Monday, June 11, 2012

IGHR Samford Day 1

Co-coordinator Ann Carter Fleming walked our class, Course 6, through the wonderful overlapping world of government documents, and then set us some puzzles to solve with them. Government documents (that is, those authored and published by the government) just don't behave like many other documents of genealogical interest. Only in some new on-line incarnations are they even indexed by name. But even to blunder around creatively you need to understand the landscape, which is complicated. Searches in print indexes by subject and geographic location sometimes work well. I found out personally that searching hopefully in a document that my ancestor or an associate might have been involved in does not work so well, but I am told that it does sometimes. That kind of uncertainty is a familiar quantity in genealogy.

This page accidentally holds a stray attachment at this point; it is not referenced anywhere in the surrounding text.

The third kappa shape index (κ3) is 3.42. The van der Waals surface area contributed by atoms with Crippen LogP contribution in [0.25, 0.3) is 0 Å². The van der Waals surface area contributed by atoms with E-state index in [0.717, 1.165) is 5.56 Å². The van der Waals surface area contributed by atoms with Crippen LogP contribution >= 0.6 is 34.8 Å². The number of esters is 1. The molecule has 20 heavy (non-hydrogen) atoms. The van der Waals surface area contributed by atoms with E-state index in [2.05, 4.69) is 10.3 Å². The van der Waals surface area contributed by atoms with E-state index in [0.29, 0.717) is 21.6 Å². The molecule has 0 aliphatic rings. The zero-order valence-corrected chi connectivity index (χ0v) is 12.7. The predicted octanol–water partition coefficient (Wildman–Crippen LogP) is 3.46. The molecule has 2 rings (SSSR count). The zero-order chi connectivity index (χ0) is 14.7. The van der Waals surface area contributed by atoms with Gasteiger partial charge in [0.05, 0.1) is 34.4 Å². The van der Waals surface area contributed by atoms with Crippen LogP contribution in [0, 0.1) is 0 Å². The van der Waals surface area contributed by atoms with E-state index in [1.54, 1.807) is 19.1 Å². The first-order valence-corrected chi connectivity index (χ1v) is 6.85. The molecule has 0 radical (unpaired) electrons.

What was most apparent from Fleming's lectures and from our own searching and browsing is that a great many things turn up in government documents that normal people would never expect to see. Would you like a nice list of neighbors in between censuses? Look for the record of a contested election!

Samford's library is a good place to have this class. The library affords quite a bit of choice in searches: at least two physical approaches to the Serial Set, and maybe as many as half a dozen on-line avenues.

Tomorrow we have a phase change, and it's all aboard for the law library . . .  I am reminding myself that "statutes at large" does not refer to a jailbreak by a bunch of Michelangelo sculptures!

Harold Henderson, "IGHR Samford Day 1, " Midwestern Microhistory: A Genealogy Blog, posted 11 June 2012 ( : accessed [access date]). [Please feel free to link to the specific post if you prefer.]


Sheri Fenley said...

I am having a severe case of academic envy! Have a great week Harold!

Debbie V. said...

Sounds like fun :)